Shenanigans: That tone of voice

By Anne Schroeder Mullins

The Great Debaters

We say “The Great Debaters”; you do not say “the presidential contenders.”

“Debate” is practically becoming a taboo word around these parts — much like “caucuses” — mainly because there’s talk of nothing else.

Ah, but come Christmas, the movie theaters are going to be showing “The Great Debaters” — which, thankfully, has nothing to do with who got the best zinger at the latest back and forth but, rather, is about the Wiley College Debate Team in the Jim Crow South of the 1930s. Directed by and starring Denzel Washington, the film was produced by Oprah Winfrey’s company and written by D.C. speechwriter and communications strategist Jeff Porro, the same guy who has written a few speeches for Kofi Annan and Jimmy Carter, along with Hollywood screenwriter Bob Eisele.

So we asked Porro a few questions:

Best movie about D.C.?

“‘All the President’s Men,’ head and shoulders above the rest. I love ‘Mr. Smith Goes to Washington,’ too. Corny but inspiring.”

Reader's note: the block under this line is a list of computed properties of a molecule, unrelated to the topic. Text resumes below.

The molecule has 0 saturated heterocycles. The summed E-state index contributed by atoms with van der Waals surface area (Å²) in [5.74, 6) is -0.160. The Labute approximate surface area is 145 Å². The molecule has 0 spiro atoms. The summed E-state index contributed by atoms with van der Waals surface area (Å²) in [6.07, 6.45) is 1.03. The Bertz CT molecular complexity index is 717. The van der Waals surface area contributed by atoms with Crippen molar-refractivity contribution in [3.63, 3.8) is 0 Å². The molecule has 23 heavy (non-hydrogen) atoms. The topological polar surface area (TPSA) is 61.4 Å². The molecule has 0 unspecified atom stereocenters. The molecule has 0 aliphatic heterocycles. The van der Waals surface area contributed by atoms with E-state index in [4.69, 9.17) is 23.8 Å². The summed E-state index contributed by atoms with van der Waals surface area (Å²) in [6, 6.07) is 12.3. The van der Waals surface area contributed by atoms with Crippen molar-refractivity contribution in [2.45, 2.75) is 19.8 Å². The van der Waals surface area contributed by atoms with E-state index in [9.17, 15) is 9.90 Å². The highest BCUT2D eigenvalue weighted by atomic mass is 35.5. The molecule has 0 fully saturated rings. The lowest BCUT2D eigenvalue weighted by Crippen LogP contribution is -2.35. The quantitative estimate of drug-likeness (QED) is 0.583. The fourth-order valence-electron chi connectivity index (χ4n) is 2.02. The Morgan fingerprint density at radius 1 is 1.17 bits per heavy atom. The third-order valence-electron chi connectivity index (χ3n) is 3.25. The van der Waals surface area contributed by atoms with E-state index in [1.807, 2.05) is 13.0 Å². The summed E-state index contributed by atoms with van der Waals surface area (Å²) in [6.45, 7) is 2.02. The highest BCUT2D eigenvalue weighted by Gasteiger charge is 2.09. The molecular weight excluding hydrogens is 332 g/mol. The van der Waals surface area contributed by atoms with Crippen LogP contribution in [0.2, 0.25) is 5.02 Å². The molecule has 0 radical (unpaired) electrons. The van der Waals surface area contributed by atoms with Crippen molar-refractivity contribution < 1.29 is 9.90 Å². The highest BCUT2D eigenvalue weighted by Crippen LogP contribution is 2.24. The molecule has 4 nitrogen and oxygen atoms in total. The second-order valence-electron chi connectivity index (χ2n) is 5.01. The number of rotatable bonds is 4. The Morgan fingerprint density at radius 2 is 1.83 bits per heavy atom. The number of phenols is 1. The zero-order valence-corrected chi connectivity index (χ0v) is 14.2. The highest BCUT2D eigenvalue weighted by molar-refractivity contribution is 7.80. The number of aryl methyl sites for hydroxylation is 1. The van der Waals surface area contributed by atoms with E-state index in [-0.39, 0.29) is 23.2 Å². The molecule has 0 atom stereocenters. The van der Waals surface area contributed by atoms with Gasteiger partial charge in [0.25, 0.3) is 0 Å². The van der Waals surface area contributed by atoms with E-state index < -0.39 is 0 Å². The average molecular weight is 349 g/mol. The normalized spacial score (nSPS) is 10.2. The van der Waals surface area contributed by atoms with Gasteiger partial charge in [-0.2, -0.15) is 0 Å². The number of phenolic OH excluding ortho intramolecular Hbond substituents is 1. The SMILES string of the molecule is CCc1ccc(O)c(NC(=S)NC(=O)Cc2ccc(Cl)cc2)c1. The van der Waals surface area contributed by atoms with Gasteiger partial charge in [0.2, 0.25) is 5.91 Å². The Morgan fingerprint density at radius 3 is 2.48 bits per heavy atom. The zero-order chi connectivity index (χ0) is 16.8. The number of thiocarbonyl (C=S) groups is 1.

Did you meet Oprah/Denzel? Use one word for them each.

“Sorry. Didn’t meet either one. The assistant to Oprah’s assistant’s assistant was very cordial, and my screenwriter pal did let me hear Denzel’s message on his answering machine.”

Craziest D.C. story that happened to you.

“It was my third day on the job as a young assistant to Sen. Howard Metzenbaum. He called me to his office and asked me to take a package to a certain room number in the Capitol. Assuming it was a batch of important legislative material, I rushed to the room, guarding the package with my life. The door opened, and it was the senators’ gym. I had delivered Metzenbaum’s workout clothes.”

Who is the best political debater?

“When he’s focused, Newt Gingrich is very, very good. But if I had to bet the mortgage on one person, it would be Jesse Jackson. Amazing blend of emotion, brains and style, plus I love the rhymes.”

What do your movie, Jimmy Carter and Kofi Annan all have in common?

“I think they all convey great messages about the need to keep struggling against the odds to achieve real progress.”

What’s the best communications advice?

“To connect with an audience, tell stories about people, don't recite — yawn — statistics.”

So, what’s really the difference between Hollywood and D.C. — and don't say the weather or looks.

“In one, it’s all about how much you paid for your haircut. The other is in California.”

Anything else you’d like to add?

“I confess, I have thought about my Oscar remarks, just in case.”